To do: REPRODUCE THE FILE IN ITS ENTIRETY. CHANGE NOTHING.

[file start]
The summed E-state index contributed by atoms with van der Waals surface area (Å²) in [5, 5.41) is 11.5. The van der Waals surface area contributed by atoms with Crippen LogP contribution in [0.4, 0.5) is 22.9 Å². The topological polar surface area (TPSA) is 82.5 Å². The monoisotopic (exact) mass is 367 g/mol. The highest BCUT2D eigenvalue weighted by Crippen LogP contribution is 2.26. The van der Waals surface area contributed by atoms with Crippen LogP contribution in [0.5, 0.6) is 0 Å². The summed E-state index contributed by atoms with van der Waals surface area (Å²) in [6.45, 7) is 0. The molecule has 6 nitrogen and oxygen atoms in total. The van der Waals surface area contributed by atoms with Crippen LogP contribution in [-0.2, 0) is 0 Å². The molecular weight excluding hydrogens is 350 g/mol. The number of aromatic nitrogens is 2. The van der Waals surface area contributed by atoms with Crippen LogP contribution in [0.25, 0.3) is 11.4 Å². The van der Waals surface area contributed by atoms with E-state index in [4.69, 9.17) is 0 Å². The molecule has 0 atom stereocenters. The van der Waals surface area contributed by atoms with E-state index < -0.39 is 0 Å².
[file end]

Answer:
The summed E-state index contributed by atoms with van der Waals surface area (Å²) in [5, 5.41) is 11.5. The van der Waals surface area contributed by atoms with Crippen LogP contribution in [0.4, 0.5) is 22.9 Å². The topological polar surface area (TPSA) is 82.5 Å². The monoisotopic (exact) mass is 367 g/mol. The highest BCUT2D eigenvalue weighted by Crippen LogP contribution is 2.26. The van der Waals surface area contributed by atoms with Crippen LogP contribution in [0.5, 0.6) is 0 Å². The summed E-state index contributed by atoms with van der Waals surface area (Å²) in [6.45, 7) is 0. The molecule has 6 nitrogen and oxygen atoms in total. The van der Waals surface area contributed by atoms with Crippen LogP contribution in [-0.2, 0) is 0 Å². The molecular weight excluding hydrogens is 350 g/mol. The number of aromatic nitrogens is 2. The van der Waals surface area contributed by atoms with Crippen LogP contribution in [0.25, 0.3) is 11.4 Å². The van der Waals surface area contributed by atoms with E-state index in [4.69, 9.17) is 0 Å². The molecule has 0 atom stereocenters. The van der Waals surface area contributed by atoms with E-state index < -0.39 is 0 Å².